Podcast: Israel's Mizrahim
Frank Adler, Political Science, has researched the role of Israel's Mizrahim, Jews who for millennia were deeply rooted in the region, but were summarily expelled from Arab states after the state of Israel was founded in 1948. Professor Adler examines the "orientalist" discrimination that Mizrahim suffered in Israel, but also raises the possibility that both as Jews and Arabs, the Mizrahim might serve as a bridge to regional reconciliation.
Podcast: Who Should Live and Who Should Die
With the national debate over health care reform at a crossroads, Macalester held an open forum about the issue. Panel Participants included: Jeffrey Kahn, Director, Center for Bioethics, University of Minnesota, Michael Zis, Political Science, Macalester College, Earl Schwartz, Director of the Social Justice Program and Professor of Religion, Hamline University
Podcast: Life Expectancy and Crime
If you thought you wouldn't live very long, what would you do? Senior Jeremy Roth wondered if it would make people more likely to commit a crime. His paper on the subject earned him first place at the Minnesota Economic Association. In this episode he talks about how he came about his conclusion and how it can be applied.
Podcast: Shilad Sen
Professor Shilad Sen knows his way around computer code and the notes of a musical score. This summer he's working on something he calls a poliwiki and in his spare time, playing the saxophone in three jazz bands.
Podcast: What is an XMAC Laboratory
Professor Chad Topaz talks about what happens in the lab, patterns found in nature and how this Harvard scholar came to a liberal arts college.
Water and Power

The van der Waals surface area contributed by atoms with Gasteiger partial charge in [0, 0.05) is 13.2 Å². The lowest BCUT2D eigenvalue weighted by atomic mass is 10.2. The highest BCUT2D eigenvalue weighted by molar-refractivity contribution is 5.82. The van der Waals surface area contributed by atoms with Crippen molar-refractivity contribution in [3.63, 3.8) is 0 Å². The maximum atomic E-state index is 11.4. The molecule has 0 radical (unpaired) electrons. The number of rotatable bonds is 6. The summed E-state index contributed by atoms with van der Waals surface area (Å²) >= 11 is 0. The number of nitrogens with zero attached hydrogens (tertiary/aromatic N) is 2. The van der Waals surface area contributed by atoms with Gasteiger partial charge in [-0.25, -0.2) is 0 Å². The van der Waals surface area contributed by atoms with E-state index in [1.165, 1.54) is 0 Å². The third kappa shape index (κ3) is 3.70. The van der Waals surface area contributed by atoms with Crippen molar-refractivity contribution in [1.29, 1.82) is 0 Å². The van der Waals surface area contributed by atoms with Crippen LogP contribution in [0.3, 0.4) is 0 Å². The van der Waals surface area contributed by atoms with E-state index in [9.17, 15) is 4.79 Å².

Roopali Phadke, assistant professor of Environmental Studies, talks about her class Water and Power, the effects of water management on our global environment and where she hopes our society will be in 20 years in that area.
Podcast: State of the Union
Adrienne Christiansen, political science professor and director of the Jan Serie Center for Scholarship and Teaching, gives us her take on President Obama's State of the Union address.
Podcast: Sara Boyer on Daddy Long Legs
Daddy Long Legs: Sara Boyer, Biology, talks about what the daddy long legs can tell us about geological history.
Podcast: Our Health Care System
Political Science Professor Michael Zis talks about how politics, the economy, and the simple act of change all play a role in reforming the country's health care system.
That the World May Know
English Professor James Dawes shares his experience about interviewing the confessions of Japanese war criminals, who were responsible for some of the greatest atrocities of the 21st century.
Book of Night Women
"We tend to demonize humans but don't humanize demons," says Marlon James about his characters in the novel The Book of Night Women, which has received rave reviews.
Daylanne English, professor of English who studies African American literature, shares insights about Toni Morrison's novel Beloved. Morrison spoke on Macalester's campus for opening convocation 2006.
Previous 1 Next